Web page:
He slammed the drawer shut.
“Leave my shoeboxes alone, too. He’s not hiding in them, either!” I delivered the parting shot and strolled across the living room and down the hall to my guest room, where I found Amir searching the walk-in closet.
“Amir,” I whispered, “what the hell is going on? Is Mike in trouble? What are you doing with White Collar? I thought you worked in Cybercrime.”
Amir put a finger to his lips to shush me. “Ms. Cardinal, I believe Agent Newcomb asked you to take a seat while we finish the search,” he said in a normal tone. Then he took my hand and placed a tiny, folded piece of paper in my palm.
Shoving the paper deep into my robe pocket, I harrumphed, “Fine. I’ll go wait in the living room.” I stomped to the living room, plopped down onto the sofa, and flicked the TV back on to the home renovation show.
A few minutes later, Newcomb came into the living room. I turned up the volume.
Keller also joined us in the living room. “The bedroom is clean.”
“Did you check under the dining table?” I snarked, then caught Newcomb staring at the sofa. “Oh, for the love of Pete!” I muted my show, stood, and picked up the cushions one at a time. “He is not in my velvet couch. And if he did dare to try and crawl in there, you would be the least of his worries!”
Newcomb didn’t seem convinced and continued to stare.
“What? Do you need to check behind the couch?” I yanked the armrest and it moved about six inches.
Keller trotted over to give the backside a gander. He pulled it out farther and shook his head. “Nothing back here.”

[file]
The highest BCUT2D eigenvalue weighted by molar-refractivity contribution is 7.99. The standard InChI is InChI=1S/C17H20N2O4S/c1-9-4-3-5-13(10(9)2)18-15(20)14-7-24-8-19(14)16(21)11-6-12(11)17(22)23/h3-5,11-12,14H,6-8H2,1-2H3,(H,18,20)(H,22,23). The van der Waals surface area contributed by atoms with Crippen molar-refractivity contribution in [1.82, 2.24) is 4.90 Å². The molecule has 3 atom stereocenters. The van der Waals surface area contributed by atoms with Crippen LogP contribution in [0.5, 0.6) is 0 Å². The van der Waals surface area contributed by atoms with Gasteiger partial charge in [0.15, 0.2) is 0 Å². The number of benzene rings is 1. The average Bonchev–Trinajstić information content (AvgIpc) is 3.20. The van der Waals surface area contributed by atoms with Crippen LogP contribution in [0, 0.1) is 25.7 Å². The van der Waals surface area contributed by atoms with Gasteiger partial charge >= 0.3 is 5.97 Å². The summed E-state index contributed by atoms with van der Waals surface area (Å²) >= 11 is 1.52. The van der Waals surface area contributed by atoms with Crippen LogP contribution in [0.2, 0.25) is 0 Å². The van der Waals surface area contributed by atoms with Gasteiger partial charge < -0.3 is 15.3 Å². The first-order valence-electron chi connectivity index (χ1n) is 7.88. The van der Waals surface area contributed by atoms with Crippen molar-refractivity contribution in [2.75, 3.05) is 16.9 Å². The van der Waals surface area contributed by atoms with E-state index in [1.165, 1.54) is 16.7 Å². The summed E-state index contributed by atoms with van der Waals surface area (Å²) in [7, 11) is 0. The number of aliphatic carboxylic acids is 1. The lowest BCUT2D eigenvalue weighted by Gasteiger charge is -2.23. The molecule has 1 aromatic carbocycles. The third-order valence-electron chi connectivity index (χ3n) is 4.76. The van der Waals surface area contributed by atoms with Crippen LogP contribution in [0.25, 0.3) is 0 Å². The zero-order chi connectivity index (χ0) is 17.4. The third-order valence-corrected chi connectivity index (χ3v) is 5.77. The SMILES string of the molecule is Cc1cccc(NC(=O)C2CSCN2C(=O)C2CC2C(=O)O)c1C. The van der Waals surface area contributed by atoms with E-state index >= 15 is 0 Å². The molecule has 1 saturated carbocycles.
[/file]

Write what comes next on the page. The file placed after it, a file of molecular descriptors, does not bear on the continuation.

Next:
Shoving my favorite piece of furniture back in place, I collapsed down and put my fluffy feet on the coffee table.
Newcomb pulled up the safety bar and unlocked the slider.
I sighed as he spotted the door on the far-right side of the deck. “You’ll need the key for the utility closet.”
“Please open the closet, Ms. Cardinal,” Newcomb requested in a very nice way.
Amir joined us in the living room. “All clear in the guest bedroom and bath.”
“Agent Amir, would you please retrieve my car keys from the glass bowl by the front door?” I asked sweetly, copying Newcomb’s tone.
When Amir returned, Newcomb indicated I should open the door for them. Instead, I plucked out the key to the closet and held it between two fingers. “I prefer to keep my distance from the creepy closet. Last fall, a copperhead slithered in there while I was replacing the furnace filter. I locked that sucker tight and haven’t been in since.” I wiggled the key. “It’s all you.”
With interest, Newcomb took the key. All three men piled onto my tiny deck, standing tense and at the ready, as if waiting for Mike to jump out of the closet like a jack-in-the-box.
“Be careful. That deck gets slippery when wet!” I hollered from the comfort of my couch. I considered shouting “boo!” when they opened the door, but I decided I might get shot.
The agents were doomed to disappointment. The door swung open, revealing my furnace and rusted water heater. Newcomb said something to Keller. The poor guy pulled a small flashlight out and dove into the depths of the three-by-five-foot snake- and spider-infested room. I hated that closet and shivered in disgust just watching him. He returned dusty and holding a dried-up snake carcass.
Jumping to my feet, I cried, “See! I told you there was a copperhead.”
“Ma’am, it’s just a rat snake. They’re good snakes. They eat rodents and vermin.”
“There is no such thing as a good snake if it’s in my home,” I replied to Keller’s misconceptions. “There’s a dumpster out back where you can dispose of it, please.” I added the please in a particularly wheedling tone, because there was no way I wanted that snake to be dropped in my kitchen trash.